This rule does not have Federalism implications. SMCRA delineates the roles of the Federal and State governments with regard to the regulation of surface coal mining and reclamation operations. One of the purposes of SMCRA is to “establish a nationwide program to protect society and the environment from the adverse effects of surface coal mining operations.” Section 503(a)(1) of SMCRA requires that State laws regulating surface coal mining and reclamation operations be “in accordance with” the requirements of SMCRA. Section 503(a)(7) requires that State programs contain rules and regulations “consistent with” regulations issued by the Secretary pursuant to SMCRA

National Environmental Policy Act

Section 702(d) of SMCRA (30 U.S.C. 1292(d)) provides that a decision on a proposed State regulatory program provision does not constitute a major Federal action within the meaning of section 102(2)(C) of the National Environmental Policy Act (42 U.S.C. 4332(2)(C)). A determination has been made that such decisions are categorically excluded from the NEPA process (516 DM 8.4.A).

Paperwork Reduction Act

This rule does not contain information collection requirements that require approval by OMB under the Paperwork Reduction Act (44 U.S.C. 3507 et seq.).

Regulatory Flexibility Act

The Department of the Interior has determined that this rule will not have a significant economic impact on a substantial number of small entities under the Regulatory Flexibility Act (5 U.S.C. 601 et seq.). The State submittal that is the subject of this rule is based on counterpart Federal regulations for which an economic analysis was prepared and certification made that such regulations would not have a significant economic effect on a substantial number of small entities. Accordingly, this rule will ensure that existing requirements previously promulgated by OSM will be implemented by the State. In making the determination as to where this rule would have a significant economic impact, the Department relied upon the data and assumptions for the counterpart Federal regulations.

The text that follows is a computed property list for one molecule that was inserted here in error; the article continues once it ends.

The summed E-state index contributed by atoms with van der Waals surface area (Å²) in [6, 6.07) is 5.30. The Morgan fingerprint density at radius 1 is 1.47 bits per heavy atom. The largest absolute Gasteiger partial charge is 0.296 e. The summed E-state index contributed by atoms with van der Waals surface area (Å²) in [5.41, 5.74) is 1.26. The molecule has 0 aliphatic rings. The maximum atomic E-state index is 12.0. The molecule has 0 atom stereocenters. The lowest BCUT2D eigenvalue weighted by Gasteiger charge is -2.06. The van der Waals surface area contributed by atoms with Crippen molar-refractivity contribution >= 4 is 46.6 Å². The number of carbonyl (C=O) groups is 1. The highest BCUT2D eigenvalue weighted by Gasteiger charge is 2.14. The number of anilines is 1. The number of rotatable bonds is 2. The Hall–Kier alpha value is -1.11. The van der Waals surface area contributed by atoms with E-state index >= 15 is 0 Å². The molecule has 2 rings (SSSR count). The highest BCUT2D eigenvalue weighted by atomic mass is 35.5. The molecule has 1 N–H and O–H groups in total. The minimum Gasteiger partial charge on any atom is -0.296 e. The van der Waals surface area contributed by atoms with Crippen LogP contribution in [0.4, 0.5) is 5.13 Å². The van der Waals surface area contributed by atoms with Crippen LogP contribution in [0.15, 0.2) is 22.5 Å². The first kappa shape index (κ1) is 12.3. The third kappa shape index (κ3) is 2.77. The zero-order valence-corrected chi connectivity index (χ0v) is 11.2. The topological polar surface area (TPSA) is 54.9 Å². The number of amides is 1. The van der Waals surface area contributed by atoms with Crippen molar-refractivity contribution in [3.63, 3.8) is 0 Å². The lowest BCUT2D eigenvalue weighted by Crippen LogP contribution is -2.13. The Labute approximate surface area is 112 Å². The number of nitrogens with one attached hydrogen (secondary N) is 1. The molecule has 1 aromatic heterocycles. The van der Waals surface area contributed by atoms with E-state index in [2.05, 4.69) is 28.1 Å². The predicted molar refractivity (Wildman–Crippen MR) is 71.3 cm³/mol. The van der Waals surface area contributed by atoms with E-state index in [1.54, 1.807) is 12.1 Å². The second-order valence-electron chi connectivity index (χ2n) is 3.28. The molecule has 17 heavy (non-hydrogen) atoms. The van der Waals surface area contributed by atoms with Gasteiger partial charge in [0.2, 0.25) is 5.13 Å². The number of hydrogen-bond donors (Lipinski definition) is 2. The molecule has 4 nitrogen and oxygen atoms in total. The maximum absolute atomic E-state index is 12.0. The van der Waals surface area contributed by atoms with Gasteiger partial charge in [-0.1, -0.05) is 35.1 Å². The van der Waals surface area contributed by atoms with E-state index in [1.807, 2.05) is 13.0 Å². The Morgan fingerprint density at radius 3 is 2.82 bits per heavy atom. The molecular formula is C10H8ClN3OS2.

Small Business Regulatory Enforcement Fairness Act

This rule is not a major rule under 5 U.S.C. 804(2), the Small Business Regulatory Enforcement Fairness Act. This rule: (a) Does not have an annual effect on the economy of $100 million; (b) will not cause a major increase in costs or prices for consumers, individual industries, geographic regions, or Federal, State or local governmental agencies; and (c) does not have significant adverse effects on competition, employment, investment, productivity, innovation, or the ability of U.S. based enterprises to compete with foreign-based enterprises. This determination is based on the fact that the State submittal which is the subject of this rule is based on counterpart Federal regulations for which an analysis was prepared and a determination made that the Federal regulation was not considered a major rule.

Unfunded Mandates

This rule will not impose a cost of $100 million or more in any given year on any governmental entity or the private sector.

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List of Subjects in 30 CFR Part 944

  • Intergovernmental relations
  • Surface mining
  • Underground mining
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Dated: January 12, 2001.

Brent Wahlquist,

Regional Director, Western Regional Coordinating Center.

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[FR Doc. 01-4113 Filed 2-16-01; 8:45 am]